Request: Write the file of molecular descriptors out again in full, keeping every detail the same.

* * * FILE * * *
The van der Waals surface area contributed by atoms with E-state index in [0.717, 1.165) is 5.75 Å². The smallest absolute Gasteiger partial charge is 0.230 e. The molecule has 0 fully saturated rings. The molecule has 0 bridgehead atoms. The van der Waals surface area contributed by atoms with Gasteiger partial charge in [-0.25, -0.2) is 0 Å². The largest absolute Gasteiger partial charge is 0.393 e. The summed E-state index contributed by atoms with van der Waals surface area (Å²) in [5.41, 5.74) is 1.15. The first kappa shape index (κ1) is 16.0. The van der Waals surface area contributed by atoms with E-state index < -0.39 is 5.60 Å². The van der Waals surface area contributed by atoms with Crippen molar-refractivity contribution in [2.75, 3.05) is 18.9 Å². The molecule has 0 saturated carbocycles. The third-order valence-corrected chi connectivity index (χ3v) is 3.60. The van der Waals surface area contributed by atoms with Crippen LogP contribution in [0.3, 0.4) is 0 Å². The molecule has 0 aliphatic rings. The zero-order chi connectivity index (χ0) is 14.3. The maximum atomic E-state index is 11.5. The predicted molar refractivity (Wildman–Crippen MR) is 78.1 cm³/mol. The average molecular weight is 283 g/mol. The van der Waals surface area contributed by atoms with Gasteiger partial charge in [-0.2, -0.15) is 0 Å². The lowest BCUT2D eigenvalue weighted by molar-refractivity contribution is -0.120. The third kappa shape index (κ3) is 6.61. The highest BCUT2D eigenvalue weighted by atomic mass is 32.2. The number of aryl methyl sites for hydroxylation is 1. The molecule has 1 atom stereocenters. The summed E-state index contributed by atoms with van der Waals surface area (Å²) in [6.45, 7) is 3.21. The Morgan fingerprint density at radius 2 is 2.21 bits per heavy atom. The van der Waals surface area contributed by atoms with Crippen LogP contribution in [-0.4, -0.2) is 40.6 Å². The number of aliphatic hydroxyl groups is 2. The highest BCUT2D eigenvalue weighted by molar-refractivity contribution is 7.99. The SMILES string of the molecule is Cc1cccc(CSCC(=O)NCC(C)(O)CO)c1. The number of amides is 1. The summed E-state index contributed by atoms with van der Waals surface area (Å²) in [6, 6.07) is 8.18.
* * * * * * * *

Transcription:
The van der Waals surface area contributed by atoms with E-state index in [0.717, 1.165) is 5.75 Å². The smallest absolute Gasteiger partial charge is 0.230 e. The molecule has 0 fully saturated rings. The molecule has 0 bridgehead atoms. The van der Waals surface area contributed by atoms with Gasteiger partial charge in [-0.25, -0.2) is 0 Å². The largest absolute Gasteiger partial charge is 0.393 e. The summed E-state index contributed by atoms with van der Waals surface area (Å²) in [5.41, 5.74) is 1.15. The first kappa shape index (κ1) is 16.0. The van der Waals surface area contributed by atoms with E-state index < -0.39 is 5.60 Å². The van der Waals surface area contributed by atoms with Crippen molar-refractivity contribution in [2.75, 3.05) is 18.9 Å². The molecule has 0 saturated carbocycles. The third-order valence-corrected chi connectivity index (χ3v) is 3.60. The van der Waals surface area contributed by atoms with Crippen LogP contribution in [0.3, 0.4) is 0 Å². The molecule has 0 aliphatic rings. The zero-order chi connectivity index (χ0) is 14.3. The maximum atomic E-state index is 11.5. The predicted molar refractivity (Wildman–Crippen MR) is 78.1 cm³/mol. The average molecular weight is 283 g/mol. The van der Waals surface area contributed by atoms with Gasteiger partial charge in [-0.2, -0.15) is 0 Å². The lowest BCUT2D eigenvalue weighted by molar-refractivity contribution is -0.120. The third kappa shape index (κ3) is 6.61. The highest BCUT2D eigenvalue weighted by atomic mass is 32.2. The number of aryl methyl sites for hydroxylation is 1. The molecule has 1 atom stereocenters. The summed E-state index contributed by atoms with van der Waals surface area (Å²) in [6.45, 7) is 3.21. The Morgan fingerprint density at radius 2 is 2.21 bits per heavy atom. The van der Waals surface area contributed by atoms with Crippen LogP contribution in [-0.4, -0.2) is 40.6 Å². The number of aliphatic hydroxyl groups is 2. The highest BCUT2D eigenvalue weighted by molar-refractivity contribution is 7.99. The SMILES string of the molecule is Cc1cccc(CSCC(=O)NCC(C)(O)CO)c1. The number of amides is 1. The summed E-state index contributed by atoms with van der Waals surface area (Å²) in [6, 6.07) is 8.18.